Marriage is perhaps one of the most interesting ceremonies in our culture. Many of us plan for months to get everything perfect. Flowers, Catering, Food, Photographer, Wedding Dress, Tuxedos, Bridesmaid's Gowns, Picture Locations, Table Centerpieces, Reception Location, Transportation, Invitations, Bouquet, Wedding Rings, Honeymoon, Wedding location . . . and so much more. Thousands of dollars are spent and hundreds of hours are spent all for a single day of formality for two people to stand up in front of their friends and family and become joined as husband and wife through a ceremony of their choosing.
Yet choosing a soul mate for life is about the hardest thing you will ever do and many people don't put half the time as it takes to plan a wedding into the actual selection of their chosen soulmate. It's interesting. It is as if our physiological feelings about someone when we're with them just seem to override everything and tell us . . . this is the person. There's no real thought about it. There's no balancing of the pros and cons about your preferences versus this other person's preferences. It seems to be more your feelings and your interaction with that person at the time that govern your decision.
Strangely, this set of feelings about the person that lead us to marry them are the same things that leave us blind to those things about the person that annoy us or that we don't even bother to question until it is too late. After all, marriage is supposed to be a life-long decision and commitment. Yet so many times one or the other of the couple, or even both, are blind to the others flaws, many of which they couldn't live with for a lifetime.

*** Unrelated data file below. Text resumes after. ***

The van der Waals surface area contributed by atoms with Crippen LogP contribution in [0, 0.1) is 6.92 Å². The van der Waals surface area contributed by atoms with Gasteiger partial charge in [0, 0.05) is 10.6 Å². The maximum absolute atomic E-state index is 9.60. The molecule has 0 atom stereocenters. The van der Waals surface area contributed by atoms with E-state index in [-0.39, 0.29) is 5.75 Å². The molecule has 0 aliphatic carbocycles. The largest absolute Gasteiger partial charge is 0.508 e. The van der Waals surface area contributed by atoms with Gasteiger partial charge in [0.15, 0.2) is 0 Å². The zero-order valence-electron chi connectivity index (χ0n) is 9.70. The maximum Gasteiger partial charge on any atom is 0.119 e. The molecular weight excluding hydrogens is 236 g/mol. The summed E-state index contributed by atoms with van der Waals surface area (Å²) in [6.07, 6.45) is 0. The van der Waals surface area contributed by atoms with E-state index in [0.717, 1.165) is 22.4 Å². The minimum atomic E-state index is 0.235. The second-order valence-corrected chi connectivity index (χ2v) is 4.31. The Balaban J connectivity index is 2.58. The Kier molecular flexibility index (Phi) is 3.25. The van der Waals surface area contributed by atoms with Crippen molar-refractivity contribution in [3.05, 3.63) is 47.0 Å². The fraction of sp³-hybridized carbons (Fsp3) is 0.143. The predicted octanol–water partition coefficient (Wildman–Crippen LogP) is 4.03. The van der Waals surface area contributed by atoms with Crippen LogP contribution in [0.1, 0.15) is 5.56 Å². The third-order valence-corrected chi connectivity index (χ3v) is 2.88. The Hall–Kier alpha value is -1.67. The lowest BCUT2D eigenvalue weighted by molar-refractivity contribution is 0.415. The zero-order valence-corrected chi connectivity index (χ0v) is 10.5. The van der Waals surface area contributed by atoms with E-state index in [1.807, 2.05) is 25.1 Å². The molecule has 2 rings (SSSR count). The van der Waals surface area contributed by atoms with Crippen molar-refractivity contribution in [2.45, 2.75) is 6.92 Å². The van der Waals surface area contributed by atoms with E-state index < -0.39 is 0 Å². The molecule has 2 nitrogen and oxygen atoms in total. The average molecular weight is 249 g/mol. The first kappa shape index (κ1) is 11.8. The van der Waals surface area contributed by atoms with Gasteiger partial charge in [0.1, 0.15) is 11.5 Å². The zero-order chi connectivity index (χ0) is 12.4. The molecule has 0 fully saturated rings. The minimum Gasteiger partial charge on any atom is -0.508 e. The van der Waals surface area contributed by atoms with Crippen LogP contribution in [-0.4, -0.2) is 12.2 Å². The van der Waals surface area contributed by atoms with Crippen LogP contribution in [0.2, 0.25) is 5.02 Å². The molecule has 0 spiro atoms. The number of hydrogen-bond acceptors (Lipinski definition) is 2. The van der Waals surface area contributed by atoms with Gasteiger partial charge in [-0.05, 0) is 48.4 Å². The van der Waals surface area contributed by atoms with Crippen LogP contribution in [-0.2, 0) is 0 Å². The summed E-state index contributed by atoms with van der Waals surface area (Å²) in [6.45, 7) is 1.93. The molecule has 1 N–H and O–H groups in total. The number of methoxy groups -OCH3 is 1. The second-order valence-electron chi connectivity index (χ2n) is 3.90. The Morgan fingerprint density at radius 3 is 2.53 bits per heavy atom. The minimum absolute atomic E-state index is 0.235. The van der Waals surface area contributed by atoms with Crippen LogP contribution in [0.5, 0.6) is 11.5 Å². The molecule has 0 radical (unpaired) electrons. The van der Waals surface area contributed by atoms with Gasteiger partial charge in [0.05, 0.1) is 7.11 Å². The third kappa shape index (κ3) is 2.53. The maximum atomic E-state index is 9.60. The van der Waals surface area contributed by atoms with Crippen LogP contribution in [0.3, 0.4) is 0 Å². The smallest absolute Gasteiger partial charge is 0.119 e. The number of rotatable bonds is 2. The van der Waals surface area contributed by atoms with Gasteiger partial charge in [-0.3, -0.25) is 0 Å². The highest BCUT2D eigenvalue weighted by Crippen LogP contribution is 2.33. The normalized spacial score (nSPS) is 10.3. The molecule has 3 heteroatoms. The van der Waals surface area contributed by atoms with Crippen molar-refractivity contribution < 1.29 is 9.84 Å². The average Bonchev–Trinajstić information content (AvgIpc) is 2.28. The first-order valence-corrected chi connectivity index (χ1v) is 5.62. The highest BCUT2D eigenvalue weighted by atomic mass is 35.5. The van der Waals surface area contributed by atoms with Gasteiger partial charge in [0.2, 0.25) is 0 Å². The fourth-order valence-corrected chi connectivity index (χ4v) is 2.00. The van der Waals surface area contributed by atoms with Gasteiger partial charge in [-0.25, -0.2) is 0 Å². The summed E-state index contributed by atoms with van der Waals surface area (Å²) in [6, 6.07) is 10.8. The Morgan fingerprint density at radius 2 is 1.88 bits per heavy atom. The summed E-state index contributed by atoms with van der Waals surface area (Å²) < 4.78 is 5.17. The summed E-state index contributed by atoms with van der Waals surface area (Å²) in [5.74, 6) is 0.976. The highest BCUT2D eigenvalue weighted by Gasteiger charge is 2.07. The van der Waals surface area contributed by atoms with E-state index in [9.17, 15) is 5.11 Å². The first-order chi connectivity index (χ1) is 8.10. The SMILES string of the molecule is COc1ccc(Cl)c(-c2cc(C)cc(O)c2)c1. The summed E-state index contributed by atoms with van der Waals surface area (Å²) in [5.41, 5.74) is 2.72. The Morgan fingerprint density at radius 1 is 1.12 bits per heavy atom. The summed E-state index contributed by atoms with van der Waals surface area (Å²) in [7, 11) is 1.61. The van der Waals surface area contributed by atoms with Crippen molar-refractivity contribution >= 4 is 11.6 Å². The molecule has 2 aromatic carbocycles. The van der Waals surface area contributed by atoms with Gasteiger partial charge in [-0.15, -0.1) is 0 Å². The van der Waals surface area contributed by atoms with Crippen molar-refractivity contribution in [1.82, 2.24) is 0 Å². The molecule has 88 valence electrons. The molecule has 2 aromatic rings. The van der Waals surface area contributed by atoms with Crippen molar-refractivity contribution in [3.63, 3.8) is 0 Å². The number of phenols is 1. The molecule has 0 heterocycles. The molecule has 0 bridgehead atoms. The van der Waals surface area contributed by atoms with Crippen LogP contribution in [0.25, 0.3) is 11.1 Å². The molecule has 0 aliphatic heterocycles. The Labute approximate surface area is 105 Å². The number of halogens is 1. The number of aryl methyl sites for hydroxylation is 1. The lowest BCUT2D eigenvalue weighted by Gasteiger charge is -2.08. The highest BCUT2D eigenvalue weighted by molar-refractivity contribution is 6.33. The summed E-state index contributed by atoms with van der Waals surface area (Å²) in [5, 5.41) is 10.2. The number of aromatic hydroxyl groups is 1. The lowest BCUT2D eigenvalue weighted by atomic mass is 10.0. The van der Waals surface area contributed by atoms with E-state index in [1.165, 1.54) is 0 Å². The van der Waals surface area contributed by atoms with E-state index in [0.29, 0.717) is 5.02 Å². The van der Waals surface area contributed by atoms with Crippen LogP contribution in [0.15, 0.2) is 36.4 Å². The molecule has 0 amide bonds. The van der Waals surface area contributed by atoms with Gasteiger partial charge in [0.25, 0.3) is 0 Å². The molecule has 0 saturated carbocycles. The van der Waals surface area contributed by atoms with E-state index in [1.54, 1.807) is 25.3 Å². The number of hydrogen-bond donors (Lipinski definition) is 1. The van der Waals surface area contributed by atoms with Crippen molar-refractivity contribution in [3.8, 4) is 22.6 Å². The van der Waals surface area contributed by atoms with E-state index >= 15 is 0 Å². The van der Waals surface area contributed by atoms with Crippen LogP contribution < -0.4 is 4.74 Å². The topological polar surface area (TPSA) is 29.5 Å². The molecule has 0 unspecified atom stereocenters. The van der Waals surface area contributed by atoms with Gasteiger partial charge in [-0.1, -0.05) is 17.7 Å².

It is not a wonder under circumstances like these that when such a massive decision as marriage is made with less consideration than say . . . buying a house for example . . .that more than 1 out of 2 marriages fail.
What is even more perplexing is that once the couple enters the family court for their divorce proceeding, they sometimes expect it to be severed and completed in a heartbeat. What must be considered is that now the court must determine the conduct of the parties, whether children need to be provided for, whether there are pre-marital or non-marital assets, whether the parties can sustain themselves financially, what will be come of what assets, and whether one party should be given more assets or more debt than the other based on his or her conduct.
Compare what the court must do to what it takes to plan a marriage and the time constraints and typical number of decisions can be fairly comparable to one another.
Is it possible for a marriage to happen overnight? Almost. Is it possible for a divorce to happen overnight? Not in Rhode Island. In the same way that there are many issues that should be considered by the parties before getting married, there are many questions and just as many answers that the judge must come up with to insure both parties go their separate ways equitably.
The analogy, although possibly long-winded. Is that it takes time to get a divorce just as it takes time to plan a marriage. The emotions may be different which may cause further divorce delays. Yet parties in a divorce should plan to be patient otherwise they should plan for the process to take longer.
Copyright 2000 to Present - Christopher A. Pearsall, Esq. (All Rights Reserved)